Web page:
Informational Interview with Sue Reinke-Walch
An informational interview is an informal interview with someone in your field or desired field that will shed light on the specific skills and abilities needed to progress in that career. It’s important not only for the educational benefits, as you will likely learn things in the interview that you couldn’t gain elsewhere, but it’s an important networking opportunity. The following informal interview was conducted with.
• Name: Susan Reinke- Walch
• Title/Position: Relationship Manager Team Lead
• Company: US Bank
• Industry: Community Banking — commercial lending
Questions about the Contact
1. How did you start out in your career?
Susan started her career in credit as a credit analyst. She was responsible for analyzing a floor plan at her first bank. Her role was often described as a collector because she was also responsible for collecting past due notes. The credit industry has changed since Susan has been a credit analyst and this is no longer part of the duties of an analyst.
Susan then moved on to being a relationship manager for a few years. She moved through the ranks and obtained leadership roles as market president for two banks before coming to US Bank. Susan is currently looking to work another five years before retirement and is eager for the leadership challenge at US Bank.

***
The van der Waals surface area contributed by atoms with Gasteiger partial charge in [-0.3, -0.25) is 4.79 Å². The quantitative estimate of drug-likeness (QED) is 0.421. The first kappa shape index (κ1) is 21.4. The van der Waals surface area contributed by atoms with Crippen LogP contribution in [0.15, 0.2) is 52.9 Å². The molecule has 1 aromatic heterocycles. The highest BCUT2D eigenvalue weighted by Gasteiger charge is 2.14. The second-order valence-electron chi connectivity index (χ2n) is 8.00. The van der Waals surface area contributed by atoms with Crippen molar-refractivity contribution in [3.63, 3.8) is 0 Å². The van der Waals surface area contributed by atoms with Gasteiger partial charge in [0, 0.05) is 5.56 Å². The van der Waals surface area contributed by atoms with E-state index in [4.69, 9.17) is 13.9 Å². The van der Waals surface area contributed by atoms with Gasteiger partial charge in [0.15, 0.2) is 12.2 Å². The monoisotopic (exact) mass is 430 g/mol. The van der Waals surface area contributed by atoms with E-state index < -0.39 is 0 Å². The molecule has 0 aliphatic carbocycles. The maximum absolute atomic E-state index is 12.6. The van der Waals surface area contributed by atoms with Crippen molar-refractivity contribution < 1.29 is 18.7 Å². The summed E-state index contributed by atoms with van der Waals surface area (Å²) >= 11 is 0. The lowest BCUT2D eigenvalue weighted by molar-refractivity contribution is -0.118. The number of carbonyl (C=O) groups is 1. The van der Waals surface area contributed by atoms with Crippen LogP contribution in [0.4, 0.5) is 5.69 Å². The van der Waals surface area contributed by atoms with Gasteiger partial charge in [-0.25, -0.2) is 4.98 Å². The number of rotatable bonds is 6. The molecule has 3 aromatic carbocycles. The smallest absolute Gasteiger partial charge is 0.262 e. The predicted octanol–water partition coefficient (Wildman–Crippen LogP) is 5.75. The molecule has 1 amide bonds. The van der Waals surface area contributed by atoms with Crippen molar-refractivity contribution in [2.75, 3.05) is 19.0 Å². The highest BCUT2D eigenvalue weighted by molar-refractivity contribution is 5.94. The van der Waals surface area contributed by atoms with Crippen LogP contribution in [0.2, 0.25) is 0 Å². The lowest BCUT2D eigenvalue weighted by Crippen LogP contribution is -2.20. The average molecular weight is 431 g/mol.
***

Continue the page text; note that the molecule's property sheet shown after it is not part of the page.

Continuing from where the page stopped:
2. Is there something you wish you’d known or a skill you wish you had starting out in this industry?
Susan indicated that she would’ve liked to have obtained a degree in accounting versus finance since accounting offered more opportunities for employment. She also indicated that accounting would’ve been more beneficial for her type of career since she looks at financial statements daily as part of her job.
3. What’s your biggest challenge in this role?
Susan is a new employee of US Bank and has been in her role only for a month. Her biggest challenge currently is learning the systems, policy, and process of US Bank. She indicated that once she gets up to speed her biggest challenges would be growth of the team through mentorship and retention of employees.
4. What is your typical day like? What percentage of time is doing what?
The largest part of Sue’s day is with staff management, which accounts for roughly 70% of her time and the next is customer relations management, which accounts for the other 30%.
5. Do you have any outside obligations to your employer?
Susan indicated that while there aren’t any official obligations it is expected of her to be part of the community. This means being seen in the community by attending events and being involved in the community.
6. What are the major frustrations with this job?
Susan indicated that the biggest frustrations are sales and service. It takes a lot of commitment and time to work with a customer and sometimes things don’t go as you’d like. This means sometimes you have to tell the customer that the deal can’t be done and it’s not in their best interest. Sometimes the customer will listen and other times they will move on to the next bank who will lend them the money.
7. What do you find most enjoyable with this job?
Susan indicated that she finds working with the customers as the most enjoyable. Relationships can last years and its enjoyable to see the customer succeed. She enjoys taking on a difficult situation and seeing it through to the end.